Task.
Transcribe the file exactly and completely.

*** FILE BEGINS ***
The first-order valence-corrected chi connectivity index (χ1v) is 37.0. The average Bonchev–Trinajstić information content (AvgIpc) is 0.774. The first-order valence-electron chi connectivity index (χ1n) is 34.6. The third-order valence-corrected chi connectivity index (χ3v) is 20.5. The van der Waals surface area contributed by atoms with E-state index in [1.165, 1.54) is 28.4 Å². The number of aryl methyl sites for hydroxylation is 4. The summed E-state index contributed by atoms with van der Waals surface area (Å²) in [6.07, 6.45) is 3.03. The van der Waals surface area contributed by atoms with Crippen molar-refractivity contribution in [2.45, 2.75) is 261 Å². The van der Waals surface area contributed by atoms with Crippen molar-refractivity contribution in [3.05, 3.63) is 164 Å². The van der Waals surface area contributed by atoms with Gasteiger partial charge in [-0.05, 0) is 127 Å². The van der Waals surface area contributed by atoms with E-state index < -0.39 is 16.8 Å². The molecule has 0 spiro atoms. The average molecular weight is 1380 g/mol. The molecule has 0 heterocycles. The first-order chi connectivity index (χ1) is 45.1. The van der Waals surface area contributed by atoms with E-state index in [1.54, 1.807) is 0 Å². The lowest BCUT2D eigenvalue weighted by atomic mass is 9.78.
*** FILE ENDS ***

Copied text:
The first-order valence-corrected chi connectivity index (χ1v) is 37.0. The average Bonchev–Trinajstić information content (AvgIpc) is 0.774. The first-order valence-electron chi connectivity index (χ1n) is 34.6. The third-order valence-corrected chi connectivity index (χ3v) is 20.5. The van der Waals surface area contributed by atoms with E-state index in [1.165, 1.54) is 28.4 Å². The number of aryl methyl sites for hydroxylation is 4. The summed E-state index contributed by atoms with van der Waals surface area (Å²) in [6.07, 6.45) is 3.03. The van der Waals surface area contributed by atoms with Crippen molar-refractivity contribution in [2.45, 2.75) is 261 Å². The van der Waals surface area contributed by atoms with Crippen molar-refractivity contribution in [3.05, 3.63) is 164 Å². The van der Waals surface area contributed by atoms with Gasteiger partial charge in [-0.05, 0) is 127 Å². The van der Waals surface area contributed by atoms with E-state index < -0.39 is 16.8 Å². The molecule has 0 spiro atoms. The average molecular weight is 1380 g/mol. The molecule has 0 heterocycles. The first-order chi connectivity index (χ1) is 45.1. The van der Waals surface area contributed by atoms with E-state index in [1.54, 1.807) is 0 Å². The lowest BCUT2D eigenvalue weighted by atomic mass is 9.78.